Smart contracts are blockchain-based programs that run when a set of conditions are met. It’s a type of contract in which the terms of the buyer-seller agreement are directly written into lines of code. The code, and the agreements within it, are spread across a decentralized blockchain network.
Understanding Smart Contracts
Basic “if/when…then…” code lines are inserted into a blockchain to make smart contracts work. When these conditions are met and validated, the actions are carried out by multiple computers. These actions range from registering a vehicle to marriage contracts. After a transaction has been completed, the blockchain then updates itself.
Also, transactions can’t be changed; the results can only be seen by those who have been granted access.
The Making of Smart Contracts
Smart contracts were first presented in 1994 by Nick Szabo, an American computer expert, ten years before the creation of Bitcoin (BTC). In actuality, Szabo is commonly said to be Satoshi Nakamoto, Bitcoin’s anonymous founder, a claim he has repeatedly denied. He wanted to bring digital transaction methods into the virtual world.
He sought to take electronic transaction methods and bring them into the digital world. Afterward, he wrote a paper about smart contracts where he proposed using smart contracts for synthetic assets, like bonds and derivatives. Szabo also predicted that such contracts would be used in the future for payment structures.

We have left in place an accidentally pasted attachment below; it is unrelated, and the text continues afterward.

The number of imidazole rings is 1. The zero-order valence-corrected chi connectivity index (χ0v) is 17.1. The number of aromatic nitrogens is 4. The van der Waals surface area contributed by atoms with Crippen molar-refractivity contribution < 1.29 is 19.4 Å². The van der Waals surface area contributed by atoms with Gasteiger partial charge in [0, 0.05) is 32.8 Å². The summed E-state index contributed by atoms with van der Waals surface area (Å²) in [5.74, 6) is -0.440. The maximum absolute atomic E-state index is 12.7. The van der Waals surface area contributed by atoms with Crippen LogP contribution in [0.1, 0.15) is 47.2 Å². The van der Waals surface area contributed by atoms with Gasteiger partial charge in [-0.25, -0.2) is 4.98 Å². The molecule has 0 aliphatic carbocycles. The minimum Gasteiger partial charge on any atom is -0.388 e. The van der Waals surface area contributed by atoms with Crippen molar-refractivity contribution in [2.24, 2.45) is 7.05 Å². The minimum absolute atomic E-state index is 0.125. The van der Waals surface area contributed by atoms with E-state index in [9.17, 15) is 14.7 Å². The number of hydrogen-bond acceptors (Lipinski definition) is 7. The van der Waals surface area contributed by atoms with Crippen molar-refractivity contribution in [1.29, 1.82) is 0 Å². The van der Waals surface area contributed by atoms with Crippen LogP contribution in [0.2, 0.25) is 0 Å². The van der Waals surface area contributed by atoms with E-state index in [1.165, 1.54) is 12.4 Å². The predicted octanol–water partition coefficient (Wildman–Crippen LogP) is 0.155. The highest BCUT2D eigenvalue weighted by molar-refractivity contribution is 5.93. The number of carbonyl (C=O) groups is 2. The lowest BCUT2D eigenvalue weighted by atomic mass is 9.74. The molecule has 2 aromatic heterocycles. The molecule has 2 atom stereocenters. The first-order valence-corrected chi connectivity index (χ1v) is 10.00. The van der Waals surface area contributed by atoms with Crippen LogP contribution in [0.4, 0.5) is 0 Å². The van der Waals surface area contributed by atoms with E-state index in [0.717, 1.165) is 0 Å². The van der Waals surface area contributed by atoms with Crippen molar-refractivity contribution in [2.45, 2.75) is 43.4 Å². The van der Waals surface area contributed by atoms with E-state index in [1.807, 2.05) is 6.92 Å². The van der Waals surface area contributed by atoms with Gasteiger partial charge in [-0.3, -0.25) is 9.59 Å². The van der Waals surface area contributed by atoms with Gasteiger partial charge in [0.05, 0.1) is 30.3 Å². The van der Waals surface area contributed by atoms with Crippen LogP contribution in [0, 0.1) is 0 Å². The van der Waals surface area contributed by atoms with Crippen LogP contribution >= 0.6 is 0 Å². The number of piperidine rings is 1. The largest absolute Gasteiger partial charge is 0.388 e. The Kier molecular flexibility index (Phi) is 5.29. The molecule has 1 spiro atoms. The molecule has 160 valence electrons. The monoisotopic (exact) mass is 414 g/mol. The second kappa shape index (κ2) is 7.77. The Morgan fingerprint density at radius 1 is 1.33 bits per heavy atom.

- Efficiency and Speed – The contract is immediately executed when a condition is met. Smart contracts are automated; hence there is no need for paperwork, and you waste no time manually filling in documents.
- Security – Because each transaction on a Blockchain is linked to the prior and next entries, hackers would have to alter the entire chain to change a single record. Each transaction is totally encrypted, making it nearly impossible to hack.
- Cheaper – Smart contracts eliminate the need for brokers, as well as the time and expenses that come with them, in order to perform transactions.
Future of Smart Contracts
The widespread adoption of smart contracts is quite challenging. Given the current legal structures for recognizing digital contracts, it’s very likely that a state court would uphold the validity of a code that implements smart contract terms. There is also evidence to suggest that a code-only smart contract would be protected in the same legal way.
Temporarily, we tend to overestimate new technology while underestimating it in the long run. Though smart contracts may need to evolve before they can be widely used in business partnerships, they have the potential to change the benefit and incentive structure that could determine how parties contract in the future.
- Smart contracts are blockchain programs that execute when certain criteria are met, in which the terms of the buyer-seller agreement are written into lines of code.
- Parties must agree on how transactions and associated data are represented on the blockchain and agree on the rules that govern those transactions.
- Nick Szabo, a computer scientist from America, introduced smart contracts in 1994.
- Smart Contracts have multiple benefits. They’re faster, more secure, and also cheaper compared to normal contracts.
- Smart contracts have the potential to change the benefit and incentive structure that could determine how parties contract in the future.